Obama mentioned the importance of saying Hineni to the poor and down-trodden. We must take care of those struggling with injustice and inequality. We must also continue to work for peace in Israel, and work toward a two-state solution. Though his efforts have yet to bear real fruit, the President said, “Just because peace is hard can’t deter us from trying.” As he spoke, the audience gave many standing ovations, and many were moved to tears. The energy was infectious and enervating. It was truly an honor to be there.
Before I knew it, it was time to prepare for Shabbat. Can you imagine praying in a room with 6,000 other Jews? The feeling is indescribable. We sang, danced, clapped, swayed, and prayed as one. We welcomed the Shabbat bride, took a collective deep breath together, and were carried along the waves of music and spirit. Personally, it was quite special to pray alongside my congregants, rather than in front of them on the bimah. We were able to put our arms around each other and sing, and I treasured each moment with the wonderful people from my home community.
We also dined together in what was possibly the largest Shabbat dinner in the history of the world. Though we had to nourish our bodies, we couldn’t wait to further nourish our souls at the evening’s Song Session. Cantors, Rabbis, Song leaders, and musicians from all over the movement took to the stage and led us in a huge singing event. We sang classic liturgy, favorite camp songs, and even “Sweet Caroline (“So good, so good, so good!”).”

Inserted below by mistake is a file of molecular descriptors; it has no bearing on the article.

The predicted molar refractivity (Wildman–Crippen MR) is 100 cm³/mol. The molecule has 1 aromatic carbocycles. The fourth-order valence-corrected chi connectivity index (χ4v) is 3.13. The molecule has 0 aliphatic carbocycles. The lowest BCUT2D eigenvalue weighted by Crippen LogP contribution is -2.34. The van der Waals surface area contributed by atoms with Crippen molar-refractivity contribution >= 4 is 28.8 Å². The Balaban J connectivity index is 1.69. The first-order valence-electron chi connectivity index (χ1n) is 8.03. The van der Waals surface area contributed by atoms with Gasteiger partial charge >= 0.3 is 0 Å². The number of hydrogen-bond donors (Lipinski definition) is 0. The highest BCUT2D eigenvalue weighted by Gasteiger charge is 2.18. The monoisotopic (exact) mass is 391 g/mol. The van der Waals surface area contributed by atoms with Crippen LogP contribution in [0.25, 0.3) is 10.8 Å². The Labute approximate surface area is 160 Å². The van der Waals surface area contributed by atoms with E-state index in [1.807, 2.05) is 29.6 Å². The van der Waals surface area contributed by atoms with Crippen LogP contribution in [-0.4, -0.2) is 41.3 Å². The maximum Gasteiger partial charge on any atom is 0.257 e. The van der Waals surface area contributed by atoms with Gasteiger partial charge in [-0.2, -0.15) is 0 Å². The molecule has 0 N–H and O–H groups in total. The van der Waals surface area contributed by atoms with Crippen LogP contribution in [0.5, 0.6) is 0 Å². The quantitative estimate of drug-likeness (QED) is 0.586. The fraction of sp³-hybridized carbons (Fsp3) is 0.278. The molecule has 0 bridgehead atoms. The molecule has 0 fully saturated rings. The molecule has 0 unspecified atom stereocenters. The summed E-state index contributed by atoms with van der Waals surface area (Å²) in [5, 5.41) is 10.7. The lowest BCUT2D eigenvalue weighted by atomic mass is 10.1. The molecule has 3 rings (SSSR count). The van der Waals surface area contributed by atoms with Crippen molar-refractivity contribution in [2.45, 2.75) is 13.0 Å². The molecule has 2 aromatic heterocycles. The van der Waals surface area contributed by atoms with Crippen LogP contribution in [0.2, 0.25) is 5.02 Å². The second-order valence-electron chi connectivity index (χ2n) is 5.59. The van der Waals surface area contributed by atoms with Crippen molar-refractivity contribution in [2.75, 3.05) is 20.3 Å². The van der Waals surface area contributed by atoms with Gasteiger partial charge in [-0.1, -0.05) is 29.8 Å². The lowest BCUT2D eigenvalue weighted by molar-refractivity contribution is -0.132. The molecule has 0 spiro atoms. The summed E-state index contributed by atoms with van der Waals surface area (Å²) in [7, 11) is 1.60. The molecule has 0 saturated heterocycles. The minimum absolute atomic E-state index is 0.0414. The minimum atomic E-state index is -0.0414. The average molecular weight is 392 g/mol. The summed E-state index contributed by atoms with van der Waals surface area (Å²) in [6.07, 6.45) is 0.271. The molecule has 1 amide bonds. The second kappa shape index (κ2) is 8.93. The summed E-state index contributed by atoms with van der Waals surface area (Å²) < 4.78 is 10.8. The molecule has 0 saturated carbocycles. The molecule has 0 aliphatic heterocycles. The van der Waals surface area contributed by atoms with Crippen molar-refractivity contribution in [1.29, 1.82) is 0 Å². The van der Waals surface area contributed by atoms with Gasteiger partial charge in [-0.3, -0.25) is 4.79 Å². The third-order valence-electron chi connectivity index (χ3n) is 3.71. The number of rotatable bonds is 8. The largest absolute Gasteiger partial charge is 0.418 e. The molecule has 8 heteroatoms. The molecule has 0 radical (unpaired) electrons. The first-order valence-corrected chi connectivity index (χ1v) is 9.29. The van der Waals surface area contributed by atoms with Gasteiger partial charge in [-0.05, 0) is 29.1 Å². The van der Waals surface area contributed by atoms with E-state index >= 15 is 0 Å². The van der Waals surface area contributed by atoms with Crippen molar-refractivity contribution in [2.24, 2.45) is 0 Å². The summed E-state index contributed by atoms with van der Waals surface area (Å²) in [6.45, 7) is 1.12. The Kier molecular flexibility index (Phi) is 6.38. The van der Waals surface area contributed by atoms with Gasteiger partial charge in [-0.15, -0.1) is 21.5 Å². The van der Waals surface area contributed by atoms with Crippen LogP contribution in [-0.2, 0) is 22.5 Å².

There was even another song session after the song session (that’s how much we Reform Jews like to sing), but most folks went to bed. Shabbat morning began with Torah study sessions, followed by a large Shabbat morning worship service. Many attendees opted to sing in the Biennial Choir – quite a treat for us all! Rabbi Eric Yoffie, who is stepping down from his 16 years as URJ President, gave a beautiful, moving sermon about the lessons he has learned from his adult children, one of whom is modern-Orthodox, and the other of whom is completely secular. Rabbi Yoffie spoke of the importance of being open to change, allowing others to make their own choices, and knowing what is important to you, yourself. As Rabbi Rick Jacobs prepares to take the wheel, we were left with a feeling of satisfaction and pride at the wonderful leadership of Rabbi Yoffie.
Study lunches followed, then more learning, and, after dinner, a Havdallah concert by Israeli superstars, David Broza and Rami Kleinstein. Though this particular Shabbat may not have been the most restful, it was certainly the most inspiring. It is hard to believe that we will all return to our home states on Sunday, and that we will have to wait another two years to come together like this.
Please stay tuned for one more Biennial Recap, as I reflect on the final day, as well as the over-arching themes addressed by the Reform Movement throughout the event. L’hitraot!
Rabbi Marci N. Bellows serves as rabbi of Temple B'nai Torah in Wantagh, NY. A graduate of Brandeis University, she was ordained by Hebrew Union College – Jewish Institute of Religion in 2004.